Peep Totter Fly
This 4-channel window installation depicts a variety of legs—male, female, shaved, hairy—in red, high-heeled shoes clumsily traversing natural environments.
Peep Totter Fly was first exhibited in 2011 as an interactive installation. Gallery visitors were presented with a wall of red high heels to wear. With sizes 5-15, large enough for most men and women, many had their first experience walking in high heels, thus challenging their fantasies about the experience. The video was the installation’s centerpiece. To create the video, Gaulke traveled to a variety of Los Angeles locations, braved 115-degree temperatures in Death Valley, and strutted through the stark volcanic landscape of Iceland.
Since the late 1970s, Gaulke has created performances, films, audio works, sculptures and artist’s books using women’s footwear to explore mobility in society, gender as performance, and to critique power relationships based on class and gender.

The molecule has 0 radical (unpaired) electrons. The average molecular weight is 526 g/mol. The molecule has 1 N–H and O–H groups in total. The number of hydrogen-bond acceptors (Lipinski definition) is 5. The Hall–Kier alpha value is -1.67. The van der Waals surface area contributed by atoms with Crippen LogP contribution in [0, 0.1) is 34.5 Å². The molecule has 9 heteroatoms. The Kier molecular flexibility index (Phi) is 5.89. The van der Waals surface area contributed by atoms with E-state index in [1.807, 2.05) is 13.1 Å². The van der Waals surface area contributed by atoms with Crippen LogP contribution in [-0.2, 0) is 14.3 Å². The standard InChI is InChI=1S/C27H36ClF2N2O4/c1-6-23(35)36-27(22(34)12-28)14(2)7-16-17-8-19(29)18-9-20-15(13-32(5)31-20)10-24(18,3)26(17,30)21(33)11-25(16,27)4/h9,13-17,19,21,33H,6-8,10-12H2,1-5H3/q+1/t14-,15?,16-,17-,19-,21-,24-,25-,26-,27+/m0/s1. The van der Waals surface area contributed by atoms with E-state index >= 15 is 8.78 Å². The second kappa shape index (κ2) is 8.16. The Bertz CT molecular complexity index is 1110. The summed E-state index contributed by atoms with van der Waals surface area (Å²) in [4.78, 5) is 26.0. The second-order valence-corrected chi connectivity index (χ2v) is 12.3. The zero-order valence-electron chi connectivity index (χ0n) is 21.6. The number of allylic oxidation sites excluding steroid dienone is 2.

Peep Totter Fly was originally commissioned by Los Angeles Contemporary Exhibitions for Pacific Standard Time, sponsored by the Getty. Gaulke is delighted to re-imagine the work for the Storefront Window Gallery. As Seattle viewers walk past, she hopes they will reconsider this odd custom of balancing atop a tiny spike as a signifier of eroticism and gender.
About the Artist
Cheri Gaulke is a pioneer in the feminist art movement in Los Angeles working in film and visual art. Her films have screened in film festivals internationally and she has exhibited at the Museum of Modern Art (NY), the Museum of Contemporary Art (LA), in a Smithsonian-touring exhibition, and in settings all over the world including buses, churches, and prehistoric temples. Gaulke’s recent film, Gloria’s Call, screened in over 35 film festivals and won Best Documentary at the Ann Arbor Film Festival. Gaulke’s current project is a feature-length documentary called Acting Like Women: Performance Art and the Woman’s Building, about Southern California in the 1970s-80s.